"Why do you teach? Don't you get tired of showing people how to set a shutter speed, or what depth of field means, over and over again?"
I am asked this question quite often, mostly by experienced photographers who seem unwilling to share their ideas or skills. I've always found this odd; theirs is a competitive, narrow viewpoint that I do not share.
The answer to the question above is a definite “No!” I do not get tired of it. You might even say I teach photography for purely selfish reasons. As a professional photographer, I take photographs every day, most often to satisfy a commercial need for someone else. Over the years, I found myself straying a long way from my reasons for becoming a photographer - my love of the “art” in photography, my enjoyment of the need to be in a particular place to make my work. I no longer picked up a camera for my own purposes and I realized one day I had not taken a single personal photo in years. When I started teaching over 10 years ago, I rediscovered my joy in photography - the challenge of new situations, learning new technology through a beginner’s eyes, and new insights from personal life experience that influenced my way of interpreting the world through a lens. Through teaching, I am able to share all of this; I experience photography every day, and discover new ways of creating photographs to help others learn.
Additionally, through teaching, I better understand my own work; I dissect it - examining my technique or contemplating my intent behind an image - and I explore historic and alternate methods of image creation. I study the work of other photographers like I never have before. Finally, and most importantly, I see teaching as “giving back”... when I first picked up a camera and made many amateur (and embarrassing!) mistakes, there were photographers who kindly shared tips and ideas, who mentored me, and who influenced my work to bring me to where I am today. Seeing a new photographer suddenly understand depth of field, or attending a first photographic exhibition of one of my advanced students brings me back to my own photographic journey, of fond memories of learning and discovery.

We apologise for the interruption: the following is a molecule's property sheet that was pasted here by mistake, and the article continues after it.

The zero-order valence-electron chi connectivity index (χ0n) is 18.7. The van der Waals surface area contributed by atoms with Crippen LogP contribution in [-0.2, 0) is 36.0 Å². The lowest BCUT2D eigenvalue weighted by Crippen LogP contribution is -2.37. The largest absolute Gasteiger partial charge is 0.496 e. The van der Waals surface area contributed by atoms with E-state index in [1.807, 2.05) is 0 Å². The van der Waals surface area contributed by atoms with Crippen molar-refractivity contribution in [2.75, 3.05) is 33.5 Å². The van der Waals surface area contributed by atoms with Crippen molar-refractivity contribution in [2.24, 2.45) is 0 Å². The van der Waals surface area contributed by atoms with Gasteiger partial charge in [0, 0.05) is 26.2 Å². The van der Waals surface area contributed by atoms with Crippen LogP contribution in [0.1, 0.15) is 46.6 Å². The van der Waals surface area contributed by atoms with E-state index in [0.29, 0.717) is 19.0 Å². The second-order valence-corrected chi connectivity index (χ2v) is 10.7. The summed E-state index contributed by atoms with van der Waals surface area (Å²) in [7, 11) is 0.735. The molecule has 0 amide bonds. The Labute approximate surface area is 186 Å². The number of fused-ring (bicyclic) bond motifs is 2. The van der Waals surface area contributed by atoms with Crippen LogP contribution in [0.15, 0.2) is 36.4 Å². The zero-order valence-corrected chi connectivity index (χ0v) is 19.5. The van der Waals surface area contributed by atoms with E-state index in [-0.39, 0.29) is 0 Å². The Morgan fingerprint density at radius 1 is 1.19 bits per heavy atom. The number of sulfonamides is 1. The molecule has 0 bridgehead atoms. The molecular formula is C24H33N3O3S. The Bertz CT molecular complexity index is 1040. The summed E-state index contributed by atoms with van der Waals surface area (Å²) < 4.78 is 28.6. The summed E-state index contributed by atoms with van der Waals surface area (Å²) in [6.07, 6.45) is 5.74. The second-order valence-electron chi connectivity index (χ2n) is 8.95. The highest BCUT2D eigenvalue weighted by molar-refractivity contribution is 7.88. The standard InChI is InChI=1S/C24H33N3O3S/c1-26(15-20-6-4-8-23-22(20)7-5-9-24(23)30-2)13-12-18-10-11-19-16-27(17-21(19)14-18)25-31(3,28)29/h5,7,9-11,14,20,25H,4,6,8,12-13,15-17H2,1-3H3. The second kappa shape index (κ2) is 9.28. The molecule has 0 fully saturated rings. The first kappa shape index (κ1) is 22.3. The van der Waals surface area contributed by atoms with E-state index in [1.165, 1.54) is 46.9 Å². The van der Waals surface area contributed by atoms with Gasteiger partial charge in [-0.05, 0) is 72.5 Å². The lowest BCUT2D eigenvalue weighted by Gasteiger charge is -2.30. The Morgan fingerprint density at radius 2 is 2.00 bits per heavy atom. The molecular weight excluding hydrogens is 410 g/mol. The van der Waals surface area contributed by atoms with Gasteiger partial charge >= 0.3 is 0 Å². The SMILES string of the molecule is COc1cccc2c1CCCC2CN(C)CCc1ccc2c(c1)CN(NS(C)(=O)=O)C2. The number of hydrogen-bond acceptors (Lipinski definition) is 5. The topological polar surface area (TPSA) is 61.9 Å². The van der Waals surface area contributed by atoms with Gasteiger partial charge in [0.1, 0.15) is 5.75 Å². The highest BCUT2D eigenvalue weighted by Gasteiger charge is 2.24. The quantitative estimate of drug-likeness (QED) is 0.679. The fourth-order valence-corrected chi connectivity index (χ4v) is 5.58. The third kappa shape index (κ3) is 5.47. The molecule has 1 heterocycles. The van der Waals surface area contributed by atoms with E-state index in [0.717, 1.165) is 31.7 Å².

So, why do I patiently explain camera settings over and over and over again? Silly question.
Courses and workshops are held in Sylvia's studio in downtown Fergus, central to Guelph, Kitchener, Orangeville and the Toronto area. This large venue has the space for practical work during class time, while it's location close to the Grand River and the Elora Gorge make it an exceptional starting point for field trips and photo walks.
Can't make it to an in-class program, or live too far away? Classes are also offered on-line, in recognition of varied schedules and distances. In addition to regular programming, private or semi-private lessons can be scheduled.
Registration policies: Registrations can be made on-line or by phone...use the link under each course description. Fees must be paid at the time of registration, either with Paypal, credit card, or by e-transfer to email@example.com. For cancellations made more than one week before the start date, registrants will receive a full refund, minus a 20% administration fee. For any cancellations received after this period, up until 24 hours before the course start time, you will receive a credit towards another class. No refunds or credits for cancellations within 24 hours of the course start.
Sylvia Galbraith has been an Associate Professor in the Commercial Photography Certificate Program at Conestoga College in Kitchener, ON, and has worked on program development for most of the courses on offer. She continues in that role at the Doon Campus, but has introduced similar courses through her studio in Fergus, which are listed in the Course Calendar. More information on the Conestoga program can be found on the Conestoga College website.